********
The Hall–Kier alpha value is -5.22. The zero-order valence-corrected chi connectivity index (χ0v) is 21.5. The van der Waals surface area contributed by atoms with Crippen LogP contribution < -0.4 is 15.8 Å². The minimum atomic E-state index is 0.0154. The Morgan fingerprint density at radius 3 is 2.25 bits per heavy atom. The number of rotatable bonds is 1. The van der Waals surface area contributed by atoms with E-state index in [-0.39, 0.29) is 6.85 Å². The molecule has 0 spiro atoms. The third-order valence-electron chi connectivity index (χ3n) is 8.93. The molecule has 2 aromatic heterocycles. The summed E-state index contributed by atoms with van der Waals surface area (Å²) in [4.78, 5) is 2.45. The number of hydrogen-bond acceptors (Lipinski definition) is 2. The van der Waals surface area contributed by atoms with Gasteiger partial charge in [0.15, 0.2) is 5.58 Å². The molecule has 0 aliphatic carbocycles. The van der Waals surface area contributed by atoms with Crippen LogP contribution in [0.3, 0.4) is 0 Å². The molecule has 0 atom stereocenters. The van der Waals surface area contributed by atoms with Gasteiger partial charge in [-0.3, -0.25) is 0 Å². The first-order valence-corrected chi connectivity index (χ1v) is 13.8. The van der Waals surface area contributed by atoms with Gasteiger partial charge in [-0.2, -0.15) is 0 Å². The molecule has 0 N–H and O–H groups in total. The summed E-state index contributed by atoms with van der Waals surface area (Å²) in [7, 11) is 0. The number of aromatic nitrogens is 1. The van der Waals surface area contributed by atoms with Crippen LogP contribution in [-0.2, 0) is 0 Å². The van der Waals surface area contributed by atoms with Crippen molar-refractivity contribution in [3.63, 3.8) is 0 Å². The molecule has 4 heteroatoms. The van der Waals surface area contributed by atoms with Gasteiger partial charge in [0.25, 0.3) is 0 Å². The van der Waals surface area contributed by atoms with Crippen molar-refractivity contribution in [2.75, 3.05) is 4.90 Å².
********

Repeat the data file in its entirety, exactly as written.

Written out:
The Hall–Kier alpha value is -5.22. The zero-order valence-corrected chi connectivity index (χ0v) is 21.5. The van der Waals surface area contributed by atoms with Crippen LogP contribution < -0.4 is 15.8 Å². The minimum atomic E-state index is 0.0154. The Morgan fingerprint density at radius 3 is 2.25 bits per heavy atom. The number of rotatable bonds is 1. The van der Waals surface area contributed by atoms with E-state index in [-0.39, 0.29) is 6.85 Å². The molecule has 0 spiro atoms. The third-order valence-electron chi connectivity index (χ3n) is 8.93. The molecule has 2 aromatic heterocycles. The summed E-state index contributed by atoms with van der Waals surface area (Å²) in [4.78, 5) is 2.45. The number of hydrogen-bond acceptors (Lipinski definition) is 2. The van der Waals surface area contributed by atoms with Gasteiger partial charge in [0.15, 0.2) is 5.58 Å². The molecule has 0 aliphatic carbocycles. The van der Waals surface area contributed by atoms with Crippen LogP contribution in [0.3, 0.4) is 0 Å². The molecule has 0 atom stereocenters. The van der Waals surface area contributed by atoms with Gasteiger partial charge in [-0.3, -0.25) is 0 Å². The first-order valence-corrected chi connectivity index (χ1v) is 13.8. The van der Waals surface area contributed by atoms with Gasteiger partial charge in [-0.2, -0.15) is 0 Å². The molecule has 0 N–H and O–H groups in total. The summed E-state index contributed by atoms with van der Waals surface area (Å²) in [7, 11) is 0. The number of aromatic nitrogens is 1. The van der Waals surface area contributed by atoms with Crippen LogP contribution in [-0.2, 0) is 0 Å². The van der Waals surface area contributed by atoms with Crippen molar-refractivity contribution in [3.63, 3.8) is 0 Å². The molecule has 4 heteroatoms. The van der Waals surface area contributed by atoms with Gasteiger partial charge in [0.25, 0.3) is 0 Å². The van der Waals surface area contributed by atoms with Crippen molar-refractivity contribution in [2.75, 3.05) is 4.90 Å².